When I was a newbie to shooting, I made the big mistake of not checking my scope for damages or wear and tear.
I never knew I was shooting with a damaged scope!
Here is a quick list of how to tell if your scope is terrible and when to repair it. It answers how to handle dust build-up and when to replace an old scope.
There are advantages for a newbie, double for those who hunt or are in the field from a distance.
Here is a short guide on scope quality and repair.
- 10 Signs and Causes That Your Scope is Bad
- 1. Noticeable Point of Impact Deviation with Every Shot
- 2. Horizontal or Vertical Uneven Tracking
- 3. Point of Impact is Not in Sync with Input Clicks
- 4. Unpredictable Errors in Click Values
- 5. Failure to Zero After Several Shots
- 6. Significant Shift on Your Scope’s Reticle from the Center of the Lens
- 7. Varying Stiffness in Click-to-Click Feel
- 8. Failure to Set Parallax for a Clearer Image
- 9. Internal Scope Components Rattling
- 10. Wobbly Turrets and Other Loose Pieces
- How and When to Fix Your Rifle Scope
- Troubleshooting Tips For Accurate Shooting
- Frequently Asked Questions
- Final Words
10 Signs and Causes That Your Scope is Bad
How to tell if a scope is bad is a skill that only comes with practical experience and technical knowledge.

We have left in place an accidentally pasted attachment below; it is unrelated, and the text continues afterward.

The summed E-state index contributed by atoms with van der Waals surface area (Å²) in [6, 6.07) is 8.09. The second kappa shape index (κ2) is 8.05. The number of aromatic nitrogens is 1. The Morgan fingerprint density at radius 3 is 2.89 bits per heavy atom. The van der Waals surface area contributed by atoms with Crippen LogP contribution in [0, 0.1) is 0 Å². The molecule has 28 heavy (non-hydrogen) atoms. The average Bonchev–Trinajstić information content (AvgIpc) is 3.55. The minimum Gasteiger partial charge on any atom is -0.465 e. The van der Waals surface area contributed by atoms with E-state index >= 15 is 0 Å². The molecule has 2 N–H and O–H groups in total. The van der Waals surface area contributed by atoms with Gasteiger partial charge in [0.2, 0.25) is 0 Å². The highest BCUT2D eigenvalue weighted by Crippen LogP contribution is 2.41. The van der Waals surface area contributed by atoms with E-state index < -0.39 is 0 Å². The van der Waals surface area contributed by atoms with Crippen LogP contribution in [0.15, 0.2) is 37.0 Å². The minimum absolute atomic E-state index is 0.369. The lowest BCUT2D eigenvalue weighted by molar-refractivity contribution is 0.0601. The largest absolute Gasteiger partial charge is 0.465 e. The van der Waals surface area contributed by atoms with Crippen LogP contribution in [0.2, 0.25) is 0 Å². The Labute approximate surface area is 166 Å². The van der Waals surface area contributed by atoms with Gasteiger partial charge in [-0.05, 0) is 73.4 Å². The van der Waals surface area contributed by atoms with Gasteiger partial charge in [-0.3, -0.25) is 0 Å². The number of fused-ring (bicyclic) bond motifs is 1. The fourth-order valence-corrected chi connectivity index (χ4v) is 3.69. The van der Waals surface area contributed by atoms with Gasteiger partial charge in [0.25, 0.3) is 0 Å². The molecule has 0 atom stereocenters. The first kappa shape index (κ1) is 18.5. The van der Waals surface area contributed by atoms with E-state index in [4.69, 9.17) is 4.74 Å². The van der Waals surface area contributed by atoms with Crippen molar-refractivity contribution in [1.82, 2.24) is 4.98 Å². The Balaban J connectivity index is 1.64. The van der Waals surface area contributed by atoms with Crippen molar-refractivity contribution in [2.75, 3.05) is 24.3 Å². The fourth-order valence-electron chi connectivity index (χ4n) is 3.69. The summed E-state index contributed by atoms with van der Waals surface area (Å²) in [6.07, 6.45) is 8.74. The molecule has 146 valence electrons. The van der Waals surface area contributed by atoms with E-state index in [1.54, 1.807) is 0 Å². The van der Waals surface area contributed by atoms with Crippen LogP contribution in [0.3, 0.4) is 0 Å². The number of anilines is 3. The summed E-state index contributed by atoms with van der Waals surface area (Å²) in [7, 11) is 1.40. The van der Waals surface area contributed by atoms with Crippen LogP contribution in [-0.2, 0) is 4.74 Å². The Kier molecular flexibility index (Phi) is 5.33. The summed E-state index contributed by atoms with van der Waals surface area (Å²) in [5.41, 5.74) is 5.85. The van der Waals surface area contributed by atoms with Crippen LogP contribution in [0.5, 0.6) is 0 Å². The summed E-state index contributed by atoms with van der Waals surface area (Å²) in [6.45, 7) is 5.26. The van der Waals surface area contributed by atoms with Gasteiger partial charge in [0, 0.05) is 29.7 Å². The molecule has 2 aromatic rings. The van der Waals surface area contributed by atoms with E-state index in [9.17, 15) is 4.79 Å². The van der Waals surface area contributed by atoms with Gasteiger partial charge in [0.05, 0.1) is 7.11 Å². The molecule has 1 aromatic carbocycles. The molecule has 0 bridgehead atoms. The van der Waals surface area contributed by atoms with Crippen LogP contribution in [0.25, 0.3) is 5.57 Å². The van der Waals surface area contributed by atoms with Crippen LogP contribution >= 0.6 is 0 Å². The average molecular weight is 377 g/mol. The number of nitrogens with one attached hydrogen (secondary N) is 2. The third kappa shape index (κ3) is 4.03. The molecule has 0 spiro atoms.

I learned the hard way that scope problems can be unpredictable and problematic in the middle of shooting performance, causal or otherwise.
Even worse, hard to diagnose.
However, I will show you a list of the most common red flags to look out for.
On account of any of these signs, a participant in firearms may see how their performance does correspond with missing their mark.
1. Noticeable Point of Impact Deviation with Every Shot
Poor accuracy was a HUGE telltale sign for me, no matter how much I zeroed in or adjusted my turrets.
Accurate shooting may be more of a hallmark of a skilled shooter with accounting for elevation, wind, and recoil.
However, there can be instances that it’s genuinely FAULTY equipment!
In my experience, I could let a few shots go if it was just slightly off target, but margins that are TOO WIDE are red flags.
2. Horizontal or Vertical Uneven Tracking
When tracking your point of impact, they reveal that each shot doesn’t form a straight line, vertically or horizontally.
This, again, can be an issue of the shooter, but it can also be an equipment issue.
A good test that I learned was to compare shots with another rifle that is verified to be working. Install the scope on another rifle and test it out.
If there is a noticeable discrepancy, there are probably scope problems.
3. Point of Impact is Not in Sync with Input Clicks
The accuracy of your rifle can hinge on how calibrated your adjustment dials are.
However, accurately shooting is thrown out the window when malfunctions occur.
So if you still miss your target despite your adjustment dials being set, there is an issue with your rifle scope.
4. Unpredictable Errors in Click Values
Usually, I can tell the necessary number of click values for an adjustment when I use a rifle scope.
Being off by 1 or 2 clicks is understandable, but too large of a disparity means problems.
It shows how advantageous it is to hear those needed click values!
5. Failure to Zero After Several Shots
It is possible to accurately zero your target after only 2 shots. It takes most people several shots, but it’s the margin.
However, even after such an adjustment, you may need to consider finding a new scope if you can still not hit your target at the center.
REMEMBER: Zeroing refers to how you adjust your rifle or pistol to hit their target at their center.